Monday, 16 November 2009

Lovemaking, Actually


When I was seven, a helpful children's librarian gave me a copy of Jane Austen's Emma to read. I think I must have looked older than I was, or perhaps the librarian believed in exposing children to the classics as early as possible. I must have disappointed her when I returned it half-read, explaining that it was very boring and that "nothing happened except for people getting married".

I did, however, read far enough to reach the scene (a few pages into Chapter 15) when Emma finds herself in a carriage with Mr Elton "actually making violent love to her", a folly she attributes in part to "drunkenness". This being my first brush with nineteenth-century literature, I only knew that "making love" was something to do with where babies came from; the idea of it being "violent" or taking place in a carriage with somebody else's lover was quite alarming, and I was shocked at how lightly Emma seemed to take it, rebuking him in a "polite" and "playful" way.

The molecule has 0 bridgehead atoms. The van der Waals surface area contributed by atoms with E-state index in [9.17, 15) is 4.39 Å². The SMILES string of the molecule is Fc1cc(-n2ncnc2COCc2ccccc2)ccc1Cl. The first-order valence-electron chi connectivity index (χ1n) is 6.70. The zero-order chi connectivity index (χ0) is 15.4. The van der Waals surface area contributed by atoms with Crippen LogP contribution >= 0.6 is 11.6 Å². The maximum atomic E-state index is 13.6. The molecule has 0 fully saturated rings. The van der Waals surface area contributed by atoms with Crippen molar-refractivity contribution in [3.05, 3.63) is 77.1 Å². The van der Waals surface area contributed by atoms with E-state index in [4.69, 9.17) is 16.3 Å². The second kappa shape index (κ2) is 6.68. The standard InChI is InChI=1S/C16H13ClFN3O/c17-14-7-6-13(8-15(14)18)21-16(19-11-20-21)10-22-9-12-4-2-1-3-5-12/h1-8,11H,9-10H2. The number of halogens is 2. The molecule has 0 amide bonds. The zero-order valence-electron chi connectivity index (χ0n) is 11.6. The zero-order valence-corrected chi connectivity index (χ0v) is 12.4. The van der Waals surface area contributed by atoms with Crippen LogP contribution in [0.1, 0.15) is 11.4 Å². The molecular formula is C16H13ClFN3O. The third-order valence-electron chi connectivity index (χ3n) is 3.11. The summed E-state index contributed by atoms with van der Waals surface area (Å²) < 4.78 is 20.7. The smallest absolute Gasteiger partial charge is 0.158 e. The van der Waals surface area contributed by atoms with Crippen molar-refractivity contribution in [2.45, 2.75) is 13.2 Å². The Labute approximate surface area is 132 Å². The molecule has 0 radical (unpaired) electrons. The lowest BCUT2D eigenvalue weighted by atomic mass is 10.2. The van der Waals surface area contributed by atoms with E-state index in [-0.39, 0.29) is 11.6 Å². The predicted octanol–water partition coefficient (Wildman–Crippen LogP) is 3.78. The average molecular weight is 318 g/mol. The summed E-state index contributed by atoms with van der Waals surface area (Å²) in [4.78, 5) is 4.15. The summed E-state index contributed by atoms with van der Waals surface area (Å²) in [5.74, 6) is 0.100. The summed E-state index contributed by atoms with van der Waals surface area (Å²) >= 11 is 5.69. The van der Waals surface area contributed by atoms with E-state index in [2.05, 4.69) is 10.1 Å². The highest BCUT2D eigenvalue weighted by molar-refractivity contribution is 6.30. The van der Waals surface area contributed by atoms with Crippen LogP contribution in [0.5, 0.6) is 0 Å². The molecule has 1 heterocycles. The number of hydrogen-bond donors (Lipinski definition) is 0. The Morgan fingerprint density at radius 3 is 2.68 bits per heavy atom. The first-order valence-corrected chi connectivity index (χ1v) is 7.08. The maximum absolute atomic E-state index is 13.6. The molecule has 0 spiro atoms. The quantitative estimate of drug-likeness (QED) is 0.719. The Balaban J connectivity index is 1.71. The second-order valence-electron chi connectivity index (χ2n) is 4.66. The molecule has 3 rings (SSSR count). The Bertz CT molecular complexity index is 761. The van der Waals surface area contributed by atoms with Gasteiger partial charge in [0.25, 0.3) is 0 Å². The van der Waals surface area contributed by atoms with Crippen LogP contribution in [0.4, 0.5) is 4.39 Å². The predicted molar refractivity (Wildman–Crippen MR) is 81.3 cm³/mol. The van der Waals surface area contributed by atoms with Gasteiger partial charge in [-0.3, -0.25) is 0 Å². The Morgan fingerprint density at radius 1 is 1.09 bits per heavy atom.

This is an example of a powerful new association making earlier usage bewildering or unintentionally amusing. The use of lovemaking in the sexual sense first appeared in the early twentieth century, but it has now so completely overshadowed the earlier meaning of "wooing" or "courtship" that using it in the original sense is almost impossible.



Elizabeth and Mr Darcy: Making love, Austen-style

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